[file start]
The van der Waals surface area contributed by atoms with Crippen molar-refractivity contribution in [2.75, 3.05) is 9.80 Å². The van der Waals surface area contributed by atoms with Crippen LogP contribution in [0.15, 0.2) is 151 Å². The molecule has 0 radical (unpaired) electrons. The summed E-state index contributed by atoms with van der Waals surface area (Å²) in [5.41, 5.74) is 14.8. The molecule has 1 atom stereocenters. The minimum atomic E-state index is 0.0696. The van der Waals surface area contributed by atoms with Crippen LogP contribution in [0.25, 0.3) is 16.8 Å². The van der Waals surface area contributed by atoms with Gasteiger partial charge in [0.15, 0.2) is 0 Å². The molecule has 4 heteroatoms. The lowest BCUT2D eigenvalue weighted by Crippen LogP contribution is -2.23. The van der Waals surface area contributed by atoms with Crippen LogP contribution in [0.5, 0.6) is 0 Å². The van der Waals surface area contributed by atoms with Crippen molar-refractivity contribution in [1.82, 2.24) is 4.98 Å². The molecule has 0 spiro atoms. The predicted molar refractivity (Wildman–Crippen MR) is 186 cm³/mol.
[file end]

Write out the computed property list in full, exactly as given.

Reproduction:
The van der Waals surface area contributed by atoms with Crippen molar-refractivity contribution in [2.75, 3.05) is 9.80 Å². The van der Waals surface area contributed by atoms with Crippen LogP contribution in [0.15, 0.2) is 151 Å². The molecule has 0 radical (unpaired) electrons. The summed E-state index contributed by atoms with van der Waals surface area (Å²) in [5.41, 5.74) is 14.8. The molecule has 1 atom stereocenters. The minimum atomic E-state index is 0.0696. The van der Waals surface area contributed by atoms with Crippen LogP contribution in [0.25, 0.3) is 16.8 Å². The van der Waals surface area contributed by atoms with Gasteiger partial charge in [0.15, 0.2) is 0 Å². The molecule has 4 heteroatoms. The lowest BCUT2D eigenvalue weighted by Crippen LogP contribution is -2.23. The van der Waals surface area contributed by atoms with Crippen LogP contribution in [0.5, 0.6) is 0 Å². The van der Waals surface area contributed by atoms with Crippen molar-refractivity contribution in [1.82, 2.24) is 4.98 Å². The molecule has 0 spiro atoms. The predicted molar refractivity (Wildman–Crippen MR) is 186 cm³/mol.